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Bible Commentaries

Coke's Commentary on the Holy Bible

Deuteronomy 5



Moses continues to relate how God gave them the law of the ten commandments from mount Sinai, and how the people entreated that they might no more hear the Lord speaking out of the midst of the fire.

Before Christ 1451.

Verse 3

Ver. 3. The Lord made not this covenant with our fathers According to Houbigant, the word fathers here signifies, not their immediate predecessors, but their remote progenitors, Abraham, Isaac, and Jacob, who were not the inheritors of the land of Canaan. Moses considers not the covenant itself, which God indeed made with the patriarchs, but the effect of that covenant; which effect pertained not to their fathers, but to them: as much as to say, he promised indeed to them the land of Canaan, as well as to us; but he gave them not such statutes and ordinances as he hath given to us this day. Others say, that the words may be interpreted, according to the Hebrew idiom, The Lord made this covenant, not with our fathers only, but with us; as Genesis 32:28. Thy name shall be called no more Jacob, but Israel; i.e. not only Jacob, but Israel; or, Israel, preferably to Jacob.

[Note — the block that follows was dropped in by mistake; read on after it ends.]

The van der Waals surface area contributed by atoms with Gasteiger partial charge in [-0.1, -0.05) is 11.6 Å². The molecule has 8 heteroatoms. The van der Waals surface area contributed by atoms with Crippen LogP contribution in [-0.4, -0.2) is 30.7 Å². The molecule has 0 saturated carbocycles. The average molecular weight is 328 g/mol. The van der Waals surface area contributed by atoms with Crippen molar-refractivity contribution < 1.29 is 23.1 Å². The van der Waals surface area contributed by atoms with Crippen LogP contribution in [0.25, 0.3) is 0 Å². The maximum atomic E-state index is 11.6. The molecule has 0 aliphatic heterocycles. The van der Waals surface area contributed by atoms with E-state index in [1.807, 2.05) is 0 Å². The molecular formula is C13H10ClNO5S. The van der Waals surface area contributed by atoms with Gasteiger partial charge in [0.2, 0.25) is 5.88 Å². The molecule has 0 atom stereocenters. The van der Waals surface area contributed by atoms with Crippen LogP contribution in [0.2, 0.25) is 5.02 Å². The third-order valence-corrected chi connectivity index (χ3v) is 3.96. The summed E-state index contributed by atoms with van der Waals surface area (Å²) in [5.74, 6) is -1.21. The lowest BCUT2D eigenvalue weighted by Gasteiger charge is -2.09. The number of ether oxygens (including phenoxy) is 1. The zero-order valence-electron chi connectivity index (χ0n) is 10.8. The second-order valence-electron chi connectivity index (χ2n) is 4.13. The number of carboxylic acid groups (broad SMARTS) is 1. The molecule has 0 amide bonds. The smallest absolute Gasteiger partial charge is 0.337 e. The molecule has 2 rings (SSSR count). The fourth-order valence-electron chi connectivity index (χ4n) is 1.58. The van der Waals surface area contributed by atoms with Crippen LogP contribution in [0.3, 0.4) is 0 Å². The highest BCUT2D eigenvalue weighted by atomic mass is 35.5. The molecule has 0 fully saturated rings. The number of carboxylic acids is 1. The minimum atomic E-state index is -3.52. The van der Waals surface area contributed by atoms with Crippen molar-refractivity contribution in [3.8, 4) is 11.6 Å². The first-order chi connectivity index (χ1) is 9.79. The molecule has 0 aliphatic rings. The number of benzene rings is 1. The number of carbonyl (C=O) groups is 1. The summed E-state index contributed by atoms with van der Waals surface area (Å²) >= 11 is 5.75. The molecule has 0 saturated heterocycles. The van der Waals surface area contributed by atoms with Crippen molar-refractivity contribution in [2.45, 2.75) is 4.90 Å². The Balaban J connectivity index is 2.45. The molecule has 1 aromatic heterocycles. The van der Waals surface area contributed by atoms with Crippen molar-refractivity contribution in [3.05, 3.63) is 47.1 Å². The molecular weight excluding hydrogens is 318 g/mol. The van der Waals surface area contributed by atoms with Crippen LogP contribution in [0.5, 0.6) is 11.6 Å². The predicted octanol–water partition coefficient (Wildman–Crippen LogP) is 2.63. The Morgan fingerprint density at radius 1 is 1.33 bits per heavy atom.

Verse 4

Ver. 4. The Lord talked with you face to face See Exodus 33:11.